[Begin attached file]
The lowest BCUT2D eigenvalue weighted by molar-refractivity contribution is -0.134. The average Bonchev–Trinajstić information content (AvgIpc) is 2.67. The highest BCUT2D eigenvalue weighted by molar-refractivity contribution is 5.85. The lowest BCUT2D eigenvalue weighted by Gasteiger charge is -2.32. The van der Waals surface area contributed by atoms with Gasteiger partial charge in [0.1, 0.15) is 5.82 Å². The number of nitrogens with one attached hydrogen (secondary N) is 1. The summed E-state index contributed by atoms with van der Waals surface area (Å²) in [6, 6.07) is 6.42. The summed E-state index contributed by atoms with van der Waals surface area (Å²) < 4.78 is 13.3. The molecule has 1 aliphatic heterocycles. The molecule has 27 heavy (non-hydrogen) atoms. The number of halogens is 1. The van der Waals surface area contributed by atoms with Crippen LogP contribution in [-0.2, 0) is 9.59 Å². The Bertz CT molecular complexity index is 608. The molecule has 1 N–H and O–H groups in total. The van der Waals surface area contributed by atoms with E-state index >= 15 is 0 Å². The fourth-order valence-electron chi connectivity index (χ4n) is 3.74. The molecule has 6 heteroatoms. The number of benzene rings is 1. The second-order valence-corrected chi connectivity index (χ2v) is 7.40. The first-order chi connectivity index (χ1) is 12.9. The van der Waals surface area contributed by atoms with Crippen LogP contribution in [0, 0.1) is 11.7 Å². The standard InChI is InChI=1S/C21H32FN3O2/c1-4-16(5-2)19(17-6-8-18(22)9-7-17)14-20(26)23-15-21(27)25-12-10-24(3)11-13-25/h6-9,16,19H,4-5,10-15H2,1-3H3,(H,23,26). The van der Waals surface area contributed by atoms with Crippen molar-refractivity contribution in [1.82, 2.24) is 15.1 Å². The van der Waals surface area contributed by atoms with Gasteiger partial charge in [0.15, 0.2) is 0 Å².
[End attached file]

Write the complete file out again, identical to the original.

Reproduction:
The lowest BCUT2D eigenvalue weighted by molar-refractivity contribution is -0.134. The average Bonchev–Trinajstić information content (AvgIpc) is 2.67. The highest BCUT2D eigenvalue weighted by molar-refractivity contribution is 5.85. The lowest BCUT2D eigenvalue weighted by Gasteiger charge is -2.32. The van der Waals surface area contributed by atoms with Gasteiger partial charge in [0.1, 0.15) is 5.82 Å². The number of nitrogens with one attached hydrogen (secondary N) is 1. The summed E-state index contributed by atoms with van der Waals surface area (Å²) in [6, 6.07) is 6.42. The summed E-state index contributed by atoms with van der Waals surface area (Å²) < 4.78 is 13.3. The molecule has 1 aliphatic heterocycles. The molecule has 27 heavy (non-hydrogen) atoms. The number of halogens is 1. The van der Waals surface area contributed by atoms with Crippen LogP contribution in [-0.2, 0) is 9.59 Å². The Bertz CT molecular complexity index is 608. The molecule has 1 N–H and O–H groups in total. The van der Waals surface area contributed by atoms with E-state index >= 15 is 0 Å². The fourth-order valence-electron chi connectivity index (χ4n) is 3.74. The molecule has 6 heteroatoms. The number of benzene rings is 1. The second-order valence-corrected chi connectivity index (χ2v) is 7.40. The first-order chi connectivity index (χ1) is 12.9. The van der Waals surface area contributed by atoms with Crippen LogP contribution in [0, 0.1) is 11.7 Å². The standard InChI is InChI=1S/C21H32FN3O2/c1-4-16(5-2)19(17-6-8-18(22)9-7-17)14-20(26)23-15-21(27)25-12-10-24(3)11-13-25/h6-9,16,19H,4-5,10-15H2,1-3H3,(H,23,26). The van der Waals surface area contributed by atoms with Crippen molar-refractivity contribution in [1.82, 2.24) is 15.1 Å². The van der Waals surface area contributed by atoms with Gasteiger partial charge in [0.15, 0.2) is 0 Å².